Recycling: How does the UK compare and what could we learn from Europe?
Recycling may be a familiar practice for United Kingdom households and businesses alike, but where do the Home Nation’s efforts rank compared to the rest of Europe?
In July 2018, European leaders approved a package that aimed to prevent waste and improve recycling numbers across Europe.
It was a European commitment to a circular economy, where the value of products and materials is maintained for as long as possible, and waste and resource use are minimised.
The Circular Economy Package, published in the Official Journal of the EU, requires EU countries to recycle at least 55% of their municipal waste by 2025, 60% by 2030 and 65% by 2035.
Other measures approved include a 10% cap on landfill by 2035 and stricter schemes to force producers to pay for the collection of key recyclable materials.
And, despite a divorce from the European Union, a statement issued jointly by the Department for Environment, Food and Rural Affairs (Defra), the Department of Agriculture, Environment and Rural Affairs (DAERA), the Welsh Government, and the Scottish Government, claimed commitment to a ‘more circular economy.’
But is the United Kingdom doing enough compared to European counterparts?
Latest official figures released by the EU’s statistical body, Eurostat, suggest the United Kingdom is far from world-beating when it comes to recycling, with the UK ranking 12th among member states.
The figures show 44.1% of the UK’s municipal waste was recycled in the latest available data from 2018, with the rate below the EU average of 47%.
And with improvement required with regards to a circular economy, the UK sent 69kg of waste per capita to landfill, a far cry from the achievements of Germany with only 5kg per capita heading to the ground.
Despite Government commitment, many worry that the targets are merely a goal without consequence should they be missed, with the data arguably confirmation.
What can be learned?
Germany can not only boast the highest recycling rate in Europe, but likewise the world, with around 56.1% of produce being recycled.
It is a triumph held since 2016, but the Germans have been dedicated to waste reduction for far longer.
In 1990, Germany conducted a packaging audit to help counteract a rise of waste sent to landfill and the problems this would cause.
Policymakers made producers responsible for the packaging waste they developed, with manufacturers responding with the creation of ‘The Green Dot’, the world’s first duel recycling system for collecting both household and business waste.
Waste costs are dependent on the weight of a product that companies produce, therefore the lighter it is, the less money it costs manufacturers.
The collaboration increased Germany’s recycling rate from a mere 3% in 1991 to the current 56.1%, already surpassing the EU target of 55% by 2025.
Today, 29 European countries as well as Israel and Turkey have adopted ‘The Green Dot’ system, although the United Kingdom’s involvements were not without controversy.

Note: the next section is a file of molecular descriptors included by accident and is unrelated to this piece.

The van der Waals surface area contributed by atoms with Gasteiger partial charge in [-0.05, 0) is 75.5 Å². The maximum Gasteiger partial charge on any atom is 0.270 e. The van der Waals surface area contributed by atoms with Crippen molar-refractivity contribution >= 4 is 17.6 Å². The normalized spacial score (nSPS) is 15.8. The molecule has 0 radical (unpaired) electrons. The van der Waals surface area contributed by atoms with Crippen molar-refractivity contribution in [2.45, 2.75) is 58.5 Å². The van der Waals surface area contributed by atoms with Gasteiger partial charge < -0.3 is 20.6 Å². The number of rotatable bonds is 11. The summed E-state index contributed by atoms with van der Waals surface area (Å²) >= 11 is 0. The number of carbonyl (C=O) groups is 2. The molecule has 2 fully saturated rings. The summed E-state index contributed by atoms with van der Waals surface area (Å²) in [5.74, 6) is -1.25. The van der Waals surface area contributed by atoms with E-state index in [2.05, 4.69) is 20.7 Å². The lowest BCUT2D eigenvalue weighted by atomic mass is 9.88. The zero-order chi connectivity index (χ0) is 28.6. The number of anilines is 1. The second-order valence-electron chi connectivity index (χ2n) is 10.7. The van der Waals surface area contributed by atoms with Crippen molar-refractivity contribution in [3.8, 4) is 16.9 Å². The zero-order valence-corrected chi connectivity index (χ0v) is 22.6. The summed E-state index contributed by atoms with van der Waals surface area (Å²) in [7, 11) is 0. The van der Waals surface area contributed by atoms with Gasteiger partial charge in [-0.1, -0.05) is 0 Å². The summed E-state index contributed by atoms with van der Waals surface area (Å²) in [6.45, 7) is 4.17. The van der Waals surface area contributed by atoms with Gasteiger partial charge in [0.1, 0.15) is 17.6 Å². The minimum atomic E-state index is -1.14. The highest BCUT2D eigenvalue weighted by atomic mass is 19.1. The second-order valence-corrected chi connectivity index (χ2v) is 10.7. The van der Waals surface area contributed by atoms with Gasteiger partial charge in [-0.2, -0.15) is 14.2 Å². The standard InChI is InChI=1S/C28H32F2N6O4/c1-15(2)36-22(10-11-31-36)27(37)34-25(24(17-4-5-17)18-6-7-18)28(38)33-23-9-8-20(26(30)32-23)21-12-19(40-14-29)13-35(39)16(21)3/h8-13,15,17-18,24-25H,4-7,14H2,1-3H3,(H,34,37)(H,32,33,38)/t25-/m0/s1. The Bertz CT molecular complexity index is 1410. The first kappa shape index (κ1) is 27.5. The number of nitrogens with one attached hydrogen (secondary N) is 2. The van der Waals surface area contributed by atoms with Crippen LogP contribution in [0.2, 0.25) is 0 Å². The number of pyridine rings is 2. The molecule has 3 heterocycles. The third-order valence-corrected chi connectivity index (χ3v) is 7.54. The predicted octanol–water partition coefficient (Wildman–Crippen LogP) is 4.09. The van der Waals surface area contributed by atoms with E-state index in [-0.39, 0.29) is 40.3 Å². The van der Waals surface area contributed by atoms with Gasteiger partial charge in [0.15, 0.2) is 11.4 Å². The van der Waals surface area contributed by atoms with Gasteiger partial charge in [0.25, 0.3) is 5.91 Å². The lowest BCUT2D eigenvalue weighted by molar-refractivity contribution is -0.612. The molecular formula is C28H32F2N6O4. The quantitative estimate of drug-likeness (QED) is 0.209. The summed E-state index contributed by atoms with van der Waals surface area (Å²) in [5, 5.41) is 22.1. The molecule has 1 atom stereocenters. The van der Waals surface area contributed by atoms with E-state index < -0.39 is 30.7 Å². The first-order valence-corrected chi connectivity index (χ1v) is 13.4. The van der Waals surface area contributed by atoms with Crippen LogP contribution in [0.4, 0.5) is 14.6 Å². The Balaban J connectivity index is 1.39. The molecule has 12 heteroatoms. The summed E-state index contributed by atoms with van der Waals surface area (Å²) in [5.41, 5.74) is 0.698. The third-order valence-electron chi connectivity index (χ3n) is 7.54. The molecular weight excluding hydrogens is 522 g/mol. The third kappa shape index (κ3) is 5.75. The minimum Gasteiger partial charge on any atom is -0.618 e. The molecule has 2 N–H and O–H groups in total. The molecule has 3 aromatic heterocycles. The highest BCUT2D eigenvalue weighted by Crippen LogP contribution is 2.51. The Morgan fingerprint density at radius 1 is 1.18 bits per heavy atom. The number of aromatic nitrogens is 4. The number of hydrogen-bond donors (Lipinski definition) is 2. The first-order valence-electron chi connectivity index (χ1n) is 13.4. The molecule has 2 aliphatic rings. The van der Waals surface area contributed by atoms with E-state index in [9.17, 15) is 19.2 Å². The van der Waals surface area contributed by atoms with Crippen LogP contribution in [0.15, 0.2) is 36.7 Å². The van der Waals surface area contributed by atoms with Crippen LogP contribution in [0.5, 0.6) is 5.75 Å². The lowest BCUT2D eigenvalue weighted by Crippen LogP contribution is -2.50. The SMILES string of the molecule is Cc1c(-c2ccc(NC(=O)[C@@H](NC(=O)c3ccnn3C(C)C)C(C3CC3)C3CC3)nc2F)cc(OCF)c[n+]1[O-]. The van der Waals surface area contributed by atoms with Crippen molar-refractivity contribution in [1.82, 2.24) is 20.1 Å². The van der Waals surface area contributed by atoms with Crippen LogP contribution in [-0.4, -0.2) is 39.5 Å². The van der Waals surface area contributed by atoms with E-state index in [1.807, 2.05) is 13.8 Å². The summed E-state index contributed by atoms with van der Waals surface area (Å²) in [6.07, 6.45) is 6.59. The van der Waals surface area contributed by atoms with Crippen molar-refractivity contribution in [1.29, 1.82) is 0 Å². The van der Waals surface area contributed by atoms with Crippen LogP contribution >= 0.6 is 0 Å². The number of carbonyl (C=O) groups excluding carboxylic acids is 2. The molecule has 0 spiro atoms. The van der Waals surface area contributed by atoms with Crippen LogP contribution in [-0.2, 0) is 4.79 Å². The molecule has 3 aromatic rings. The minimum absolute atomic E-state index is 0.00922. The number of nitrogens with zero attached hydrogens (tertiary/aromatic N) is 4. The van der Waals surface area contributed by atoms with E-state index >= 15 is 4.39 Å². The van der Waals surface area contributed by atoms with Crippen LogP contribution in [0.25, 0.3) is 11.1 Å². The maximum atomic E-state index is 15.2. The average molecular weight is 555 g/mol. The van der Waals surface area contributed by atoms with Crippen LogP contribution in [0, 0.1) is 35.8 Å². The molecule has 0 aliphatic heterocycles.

The BBC’s Watchdog found that The Green Dot symbol, which many consumers believe indicates that packaging is recyclable, was found on a variety of nonrecyclable products.
What’s more, while in European countries such as Germany it shows that money has been paid towards the cost of recycling, the company which licenses it in the UK, Valpak, confirmed that the symbol is “a meaningless trademark”.
Aside from The Green Dot, recycling has embedded itself into everyday German-life, with waste separation also high on the agenda.
There is a blue bin for paper, a brown or green bin for biodegradables, a yellow one for plastic and a black one for other recyclable materials.
Additionally, it is also common practice for Germans to return deposit bottles to supermarkets, and glass bottles to public collection points.
And as a country, Germany’s philosophies do not sit alone, with the likes of Austria embracing similar producer responsibility models.
Austria also directs efforts into education, with many teaching materials such as comics and colouring books serving to educate children from a young age on the importance and necessity of recycling.
Similarly, a look at Swiss-policy can also quickly shame the UK’s, with an introduction of 3,000 new plastic bottle collection points at the beginning of the year taking Switzerland’s total to 53,000 across the country.
On average, 82% of PET plastic bottles are recycled in Switzerland annually, a figure which has remained stable for a decade.
At present just 43% of the 13 billion plastic bottles sold each year in the UK are recycled, and 700,000 become litter each day.
What does it mean?
While the United Kingdom claims mediocrity in recycling leagues, it finishes sixth in the richest countries of the world by population table, pipped to fifth by - Germany.
While our European cousins prosper when it comes to recycling, it is easy to understand worries that UK Government commitments are little more than lip service, and in a backdrop of Brexit and Covid-19, may become targets simply not pursued.
But, while Germany’s efforts are formidable, their meagre 3% recycling rate prior to one policy change should provide both encouragement and optimism that improvements are not impossible.
If you are a business owner looking to improve your own recycling rate, contact licenced waste management company, CheaperWaste, for a free quote.
CheaperWaste employ a minimal landfill mantra, encouraging all customers to reduce their landfill output in a cost-effective manner, through the separation of recyclable materials.
This was posted in Bdaily's Members' News section by CheaperWaste .